Baritone Robert McFerrin was the first black singer to win the Met Opera Auditions of the Air (1953). McFerrin was also the first black male to sing at the Met, debuting as AIDA’s Amonasro only weeks after Marian Anderson.
Robert McFerrin was born in Marianna, Arkansas, as one of eight children. McFerrin showed vocal talent at an early age in a local church’s gospel choir. As a teenager, he joined two of his siblings in a trio. The three accompanied their father on regional preaching engagements, singing gospel songs, hymns and spirituals. His father was a strict Baptist minister who forbade his son to sing anything but gospel music. That changed when he moved to St. Louis in 1936 and a music teacher discovered and encouraged his talent.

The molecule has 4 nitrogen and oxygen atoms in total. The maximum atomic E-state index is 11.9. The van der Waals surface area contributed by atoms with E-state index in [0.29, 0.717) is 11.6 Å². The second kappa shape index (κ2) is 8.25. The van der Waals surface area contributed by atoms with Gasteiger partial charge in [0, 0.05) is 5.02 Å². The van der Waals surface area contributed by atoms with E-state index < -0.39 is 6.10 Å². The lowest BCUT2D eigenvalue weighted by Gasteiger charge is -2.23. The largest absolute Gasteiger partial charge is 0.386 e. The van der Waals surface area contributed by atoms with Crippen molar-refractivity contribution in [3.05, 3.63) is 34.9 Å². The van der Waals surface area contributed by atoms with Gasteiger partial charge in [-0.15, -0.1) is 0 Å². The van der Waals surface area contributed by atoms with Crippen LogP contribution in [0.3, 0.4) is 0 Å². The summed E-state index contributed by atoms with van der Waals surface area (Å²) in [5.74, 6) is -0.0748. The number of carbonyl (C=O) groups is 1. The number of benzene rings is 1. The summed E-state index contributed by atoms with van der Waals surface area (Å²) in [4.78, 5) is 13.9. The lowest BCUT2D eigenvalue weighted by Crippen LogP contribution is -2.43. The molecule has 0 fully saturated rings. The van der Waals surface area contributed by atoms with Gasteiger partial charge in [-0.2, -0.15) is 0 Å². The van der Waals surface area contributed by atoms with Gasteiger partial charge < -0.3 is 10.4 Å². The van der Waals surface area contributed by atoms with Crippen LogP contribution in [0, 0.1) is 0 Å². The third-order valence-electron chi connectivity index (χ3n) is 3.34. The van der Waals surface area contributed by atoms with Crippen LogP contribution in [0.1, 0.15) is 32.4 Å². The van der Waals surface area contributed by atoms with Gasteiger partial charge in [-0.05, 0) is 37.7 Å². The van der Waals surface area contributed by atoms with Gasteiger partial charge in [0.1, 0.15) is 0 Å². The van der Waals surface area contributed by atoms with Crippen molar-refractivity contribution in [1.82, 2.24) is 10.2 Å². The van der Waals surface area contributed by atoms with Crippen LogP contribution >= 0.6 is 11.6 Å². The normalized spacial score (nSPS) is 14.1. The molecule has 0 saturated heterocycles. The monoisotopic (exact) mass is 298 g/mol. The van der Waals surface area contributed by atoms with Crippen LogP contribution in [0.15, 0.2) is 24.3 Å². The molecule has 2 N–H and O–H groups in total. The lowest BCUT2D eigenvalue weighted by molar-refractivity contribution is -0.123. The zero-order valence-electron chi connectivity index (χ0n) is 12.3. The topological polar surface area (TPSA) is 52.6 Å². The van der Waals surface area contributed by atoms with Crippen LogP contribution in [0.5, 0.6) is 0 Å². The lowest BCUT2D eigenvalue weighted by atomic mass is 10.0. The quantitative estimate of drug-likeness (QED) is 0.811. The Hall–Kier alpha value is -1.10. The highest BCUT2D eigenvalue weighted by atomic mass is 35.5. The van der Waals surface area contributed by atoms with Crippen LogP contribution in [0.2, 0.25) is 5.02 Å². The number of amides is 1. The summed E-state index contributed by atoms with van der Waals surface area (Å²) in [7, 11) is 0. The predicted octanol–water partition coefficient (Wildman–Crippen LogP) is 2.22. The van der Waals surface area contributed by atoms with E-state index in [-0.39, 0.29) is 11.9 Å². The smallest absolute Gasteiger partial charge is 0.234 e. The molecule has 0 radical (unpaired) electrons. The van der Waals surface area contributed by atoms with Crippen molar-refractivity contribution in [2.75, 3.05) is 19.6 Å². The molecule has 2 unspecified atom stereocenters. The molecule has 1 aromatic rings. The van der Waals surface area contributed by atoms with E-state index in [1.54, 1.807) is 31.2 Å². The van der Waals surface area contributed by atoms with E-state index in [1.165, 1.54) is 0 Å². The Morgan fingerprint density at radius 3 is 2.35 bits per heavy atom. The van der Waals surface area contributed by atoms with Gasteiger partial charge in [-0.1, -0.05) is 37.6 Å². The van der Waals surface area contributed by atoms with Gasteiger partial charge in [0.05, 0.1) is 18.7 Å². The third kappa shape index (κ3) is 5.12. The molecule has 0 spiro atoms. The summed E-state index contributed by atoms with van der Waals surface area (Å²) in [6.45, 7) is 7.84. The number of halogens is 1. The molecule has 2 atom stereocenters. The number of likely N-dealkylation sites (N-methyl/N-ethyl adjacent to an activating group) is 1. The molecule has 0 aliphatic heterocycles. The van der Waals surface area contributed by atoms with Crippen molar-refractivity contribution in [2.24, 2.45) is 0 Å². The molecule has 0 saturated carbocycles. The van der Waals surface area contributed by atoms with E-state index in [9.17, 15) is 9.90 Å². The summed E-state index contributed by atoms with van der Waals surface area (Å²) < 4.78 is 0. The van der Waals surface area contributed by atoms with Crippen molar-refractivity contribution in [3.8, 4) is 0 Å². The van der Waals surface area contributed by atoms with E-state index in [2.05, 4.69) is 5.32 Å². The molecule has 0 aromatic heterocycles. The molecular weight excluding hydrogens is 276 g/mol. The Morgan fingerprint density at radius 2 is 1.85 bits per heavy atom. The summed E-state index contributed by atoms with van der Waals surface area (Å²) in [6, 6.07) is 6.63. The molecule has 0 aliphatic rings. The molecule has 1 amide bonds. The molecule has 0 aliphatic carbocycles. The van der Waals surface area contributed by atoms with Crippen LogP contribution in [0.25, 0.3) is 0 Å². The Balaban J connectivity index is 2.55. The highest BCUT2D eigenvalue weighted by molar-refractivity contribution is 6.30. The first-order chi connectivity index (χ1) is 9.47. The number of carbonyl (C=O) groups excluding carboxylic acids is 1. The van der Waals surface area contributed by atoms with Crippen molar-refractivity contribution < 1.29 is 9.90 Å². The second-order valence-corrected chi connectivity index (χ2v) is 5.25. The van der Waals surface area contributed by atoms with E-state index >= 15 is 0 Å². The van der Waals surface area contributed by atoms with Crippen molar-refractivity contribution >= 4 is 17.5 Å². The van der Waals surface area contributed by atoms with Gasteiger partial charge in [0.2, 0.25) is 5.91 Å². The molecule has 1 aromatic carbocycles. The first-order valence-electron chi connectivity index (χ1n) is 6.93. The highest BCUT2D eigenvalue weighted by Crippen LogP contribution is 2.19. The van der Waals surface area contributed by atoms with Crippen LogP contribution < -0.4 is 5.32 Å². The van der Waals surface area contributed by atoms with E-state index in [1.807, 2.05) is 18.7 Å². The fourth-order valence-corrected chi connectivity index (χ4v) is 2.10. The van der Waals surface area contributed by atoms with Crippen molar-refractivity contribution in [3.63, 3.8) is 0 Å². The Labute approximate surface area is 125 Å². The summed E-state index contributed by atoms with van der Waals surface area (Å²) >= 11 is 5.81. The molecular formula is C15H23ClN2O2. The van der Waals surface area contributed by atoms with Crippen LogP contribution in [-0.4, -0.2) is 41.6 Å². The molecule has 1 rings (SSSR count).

In the late 1940s and early ’50s, McFerrin performed on Broadway, in the National Negro Opera Company, and as part of the New York City Opera Company. After singing Rigoletto, he became the first black singer to perform a title role at the Met Opera. McFerrin also sang for the character Porgy, which was played by Sidney Poitier for the 1959 movie Porgy and Bess.
Opera America, in conjunction with the Association of U.S. and International Professional Opera Companies and Opera Volunteers International, honored McFerrin with a Lifetime Achievement Award in 2003. He is commemorated by a brass star and bronze plaque embedded in the St. Louis Walk of Fame. McFerrin died in 2006 at the age of 85.